Goodreads Giveaways. I highly recommend getting your book on good reads. Not only is it a great marketing tool but it really helps with sales and getting your book into groups and to reviewers. It's a lot easier to post reviews on here versus amazon so that's good.

Giveaways make the people who enter add it to their TBR list. It also shows up in their feed when they enter so all of their friends will see it. The only expense is if you're donating a hard copy. You'll have to buy that before you send it. But trust me, it's worth it. 

Social Media. Make your presence known. Get a facebook author page or book page. Get a twitter. Get a google+. Start a blog. All of these things are free. However, make sure they're separate from your private pages. 

There's no reason you shouldn't publish your book because you think you don't have enough money. Trust me. I am a student in college and pay for all of my own costs. I work full time at close to minimum wage. And I don't get donations from my website or ask anyone to donate. I don't think that's right, to be honest.

I was kind of offended when I received an email a few weeks ago from someone. They were asking people they knew for donations so they could publish their book. I think it was just for the cover or editing or marketing costs.

Anyway, I don't even personally know the person. So when I received the email, I was quite taken aback. I think that's a ballsy move, especially for a new author. I would never even think to ask my readers to help pay for the product they'll have to pay for down the road when it's finished. 

Am I being crazy here? Weigh in with me and tell me your perspective on it! I really am curious what would drive someone to ask for donations to get their book published. 

So, tell me...what do you guys do to keep your costs down? Is there a strategy to saving money when publishing your book? Give me all your secrets!


  1. When I first published I was living in Zimbabwe - no access to PayPal - and everyone from editors to cover designers use PayPal. Eventually I had to learn to do it all myself without spending a cent. Proofing and editing yourself is really a difficult thing to do though. I would never have dreamed of asking anyone to fund me, and unless it was a very special case, I wouldn't fund anyone else. It's hard work but totally doable for free.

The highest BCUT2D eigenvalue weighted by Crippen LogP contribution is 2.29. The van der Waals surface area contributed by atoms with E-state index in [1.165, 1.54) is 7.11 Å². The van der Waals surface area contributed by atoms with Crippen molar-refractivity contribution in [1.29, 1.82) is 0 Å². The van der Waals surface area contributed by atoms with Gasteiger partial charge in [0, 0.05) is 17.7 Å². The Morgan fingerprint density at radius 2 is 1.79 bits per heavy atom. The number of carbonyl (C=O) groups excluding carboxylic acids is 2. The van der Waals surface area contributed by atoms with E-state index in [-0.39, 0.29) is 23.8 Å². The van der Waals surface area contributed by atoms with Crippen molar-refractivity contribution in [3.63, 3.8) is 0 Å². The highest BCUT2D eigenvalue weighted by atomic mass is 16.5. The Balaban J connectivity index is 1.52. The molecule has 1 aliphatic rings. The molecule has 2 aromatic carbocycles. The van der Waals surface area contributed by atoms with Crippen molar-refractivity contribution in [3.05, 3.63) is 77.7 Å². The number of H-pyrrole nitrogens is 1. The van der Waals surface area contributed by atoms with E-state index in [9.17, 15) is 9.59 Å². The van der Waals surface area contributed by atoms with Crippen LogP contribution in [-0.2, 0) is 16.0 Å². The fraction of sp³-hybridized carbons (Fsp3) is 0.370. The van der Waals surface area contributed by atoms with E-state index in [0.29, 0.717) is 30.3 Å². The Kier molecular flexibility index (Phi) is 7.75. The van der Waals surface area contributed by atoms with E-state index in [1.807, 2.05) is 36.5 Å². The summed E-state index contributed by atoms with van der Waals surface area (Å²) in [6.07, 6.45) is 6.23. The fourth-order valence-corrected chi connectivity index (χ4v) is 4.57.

1. That's the thing. I completely agree when you say it's hard work but doable for free. My thinking is, if I put in all this hard work and money, why should someone else think they'll get funded. It's almost not fair.

  2. If I wasn't willing to save up for self-publishing, I would look into traditional publishing--the main trade-off, in my point of view, between the two is income structure and investment. Asking people to give me money without being able to show them proof of my ability to turn an idea into a story? Good ideas are easy. Execution is hard. I personally wouldn't invest in a Kickstarter for an unknown author, and I tend to structure my financial plans based on my own financial habits, so I would have a hard time doing a Kickstarter for myself, as it would seem counter-intuitive to me. But, some of the Kickstarters use the program as much for publicity as anything else, and someone who's invested is more likely to buy the book, so I can see why an author would choose to use the program.

    1. I get that someone who invests is more likely to buy it but really, how many people would invest? I can't see an entire book to be funded solely on donations. I don't know. If I'm working hard and paying for self publishing, it almost doesn't seem fair.